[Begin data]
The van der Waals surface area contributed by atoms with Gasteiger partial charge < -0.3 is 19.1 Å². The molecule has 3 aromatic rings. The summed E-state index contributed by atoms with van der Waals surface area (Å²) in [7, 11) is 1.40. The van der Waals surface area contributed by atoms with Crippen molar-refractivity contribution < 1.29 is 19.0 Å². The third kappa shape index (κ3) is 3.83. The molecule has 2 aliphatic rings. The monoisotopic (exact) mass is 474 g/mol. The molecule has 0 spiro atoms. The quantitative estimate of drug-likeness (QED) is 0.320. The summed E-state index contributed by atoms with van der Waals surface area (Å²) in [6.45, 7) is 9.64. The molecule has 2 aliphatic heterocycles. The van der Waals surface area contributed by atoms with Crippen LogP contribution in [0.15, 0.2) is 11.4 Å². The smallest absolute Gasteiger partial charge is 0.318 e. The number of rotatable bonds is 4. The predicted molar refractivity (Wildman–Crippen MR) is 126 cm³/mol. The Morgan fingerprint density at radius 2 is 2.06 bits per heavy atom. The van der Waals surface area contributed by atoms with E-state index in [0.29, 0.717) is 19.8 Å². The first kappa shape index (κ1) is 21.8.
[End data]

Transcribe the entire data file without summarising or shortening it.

The van der Waals surface area contributed by atoms with Gasteiger partial charge < -0.3 is 19.1 Å². The molecule has 3 aromatic rings. The summed E-state index contributed by atoms with van der Waals surface area (Å²) in [7, 11) is 1.40. The van der Waals surface area contributed by atoms with Crippen molar-refractivity contribution < 1.29 is 19.0 Å². The third kappa shape index (κ3) is 3.83. The molecule has 2 aliphatic rings. The monoisotopic (exact) mass is 474 g/mol. The molecule has 0 spiro atoms. The quantitative estimate of drug-likeness (QED) is 0.320. The summed E-state index contributed by atoms with van der Waals surface area (Å²) in [6.45, 7) is 9.64. The molecule has 2 aliphatic heterocycles. The van der Waals surface area contributed by atoms with Crippen LogP contribution in [0.15, 0.2) is 11.4 Å². The smallest absolute Gasteiger partial charge is 0.318 e. The number of rotatable bonds is 4. The predicted molar refractivity (Wildman–Crippen MR) is 126 cm³/mol. The Morgan fingerprint density at radius 2 is 2.06 bits per heavy atom. The van der Waals surface area contributed by atoms with E-state index in [0.29, 0.717) is 19.8 Å². The first kappa shape index (κ1) is 21.8.